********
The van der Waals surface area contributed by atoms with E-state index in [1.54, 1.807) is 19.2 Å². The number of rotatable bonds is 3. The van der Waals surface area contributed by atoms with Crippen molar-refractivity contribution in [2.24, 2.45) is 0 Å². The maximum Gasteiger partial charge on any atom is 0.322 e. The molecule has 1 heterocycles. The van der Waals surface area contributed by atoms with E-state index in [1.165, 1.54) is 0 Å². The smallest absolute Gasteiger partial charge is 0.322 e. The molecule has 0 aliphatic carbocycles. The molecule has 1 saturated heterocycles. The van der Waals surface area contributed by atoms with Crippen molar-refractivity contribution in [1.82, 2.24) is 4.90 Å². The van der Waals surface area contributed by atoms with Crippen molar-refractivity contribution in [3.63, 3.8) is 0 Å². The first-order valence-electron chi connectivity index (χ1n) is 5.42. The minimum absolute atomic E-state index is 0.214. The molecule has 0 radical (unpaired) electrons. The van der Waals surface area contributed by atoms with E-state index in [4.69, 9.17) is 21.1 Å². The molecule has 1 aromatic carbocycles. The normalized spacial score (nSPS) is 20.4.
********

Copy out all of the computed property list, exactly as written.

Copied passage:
The van der Waals surface area contributed by atoms with E-state index in [1.54, 1.807) is 19.2 Å². The number of rotatable bonds is 3. The van der Waals surface area contributed by atoms with Crippen molar-refractivity contribution in [2.24, 2.45) is 0 Å². The maximum Gasteiger partial charge on any atom is 0.322 e. The molecule has 1 heterocycles. The van der Waals surface area contributed by atoms with E-state index in [1.165, 1.54) is 0 Å². The smallest absolute Gasteiger partial charge is 0.322 e. The molecule has 0 aliphatic carbocycles. The molecule has 1 saturated heterocycles. The van der Waals surface area contributed by atoms with Crippen molar-refractivity contribution in [1.82, 2.24) is 4.90 Å². The van der Waals surface area contributed by atoms with Crippen molar-refractivity contribution in [3.63, 3.8) is 0 Å². The first-order valence-electron chi connectivity index (χ1n) is 5.42. The minimum absolute atomic E-state index is 0.214. The molecule has 0 radical (unpaired) electrons. The van der Waals surface area contributed by atoms with E-state index in [4.69, 9.17) is 21.1 Å². The molecule has 1 aromatic carbocycles. The normalized spacial score (nSPS) is 20.4.